As average life expectancy continues to increase, more and more of us are likely to require some form of long-term care as we get older. But with places in residential care and nursing homes costing in excess of £25,000 a year, paying for that care is becoming a serious challenge for a growing number of people. Government is making proposal as to how to reduce the costs but will it make a big difference?
This is compounded by the fact that anyone with assets of more than £23,000 (including their home) is unlikely to receive any help at all. Some people may be able to exclude the value of their home from their total assets, for example if they are “joint tenants”, but for some the only option may be to sell their home. This may not provide the answer, however, considering that funds will at some point run out and you may have to move to an authority-run establishment from a care home which you have chosen.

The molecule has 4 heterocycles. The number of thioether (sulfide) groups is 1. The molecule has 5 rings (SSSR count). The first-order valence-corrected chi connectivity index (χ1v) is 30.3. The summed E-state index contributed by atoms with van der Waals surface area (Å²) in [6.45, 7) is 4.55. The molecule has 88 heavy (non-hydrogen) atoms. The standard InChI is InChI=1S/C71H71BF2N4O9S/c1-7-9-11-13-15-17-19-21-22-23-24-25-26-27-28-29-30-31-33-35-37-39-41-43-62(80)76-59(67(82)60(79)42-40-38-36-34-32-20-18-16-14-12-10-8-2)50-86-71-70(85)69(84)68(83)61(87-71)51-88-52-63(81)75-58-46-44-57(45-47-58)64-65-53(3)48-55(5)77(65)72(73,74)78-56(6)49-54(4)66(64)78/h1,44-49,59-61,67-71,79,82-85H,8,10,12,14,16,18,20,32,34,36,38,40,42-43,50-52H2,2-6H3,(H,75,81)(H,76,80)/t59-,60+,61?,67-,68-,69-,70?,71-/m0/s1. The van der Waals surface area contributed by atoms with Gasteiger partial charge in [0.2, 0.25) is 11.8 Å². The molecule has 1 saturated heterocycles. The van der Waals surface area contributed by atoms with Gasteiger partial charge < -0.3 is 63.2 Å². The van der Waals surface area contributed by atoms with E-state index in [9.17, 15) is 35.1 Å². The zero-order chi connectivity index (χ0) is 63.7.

So a good option might be to buy an immediate-needs annuity, which can ensure against funds running out, and may also allow you to retain any money left over from the sale of your home as a legacy for your family.
Funding long-term care is an important issue but it’s a complex one and the choices you make can have an enormous impact on your future happiness and well-being so you should always seek expert advice before you make any decisions.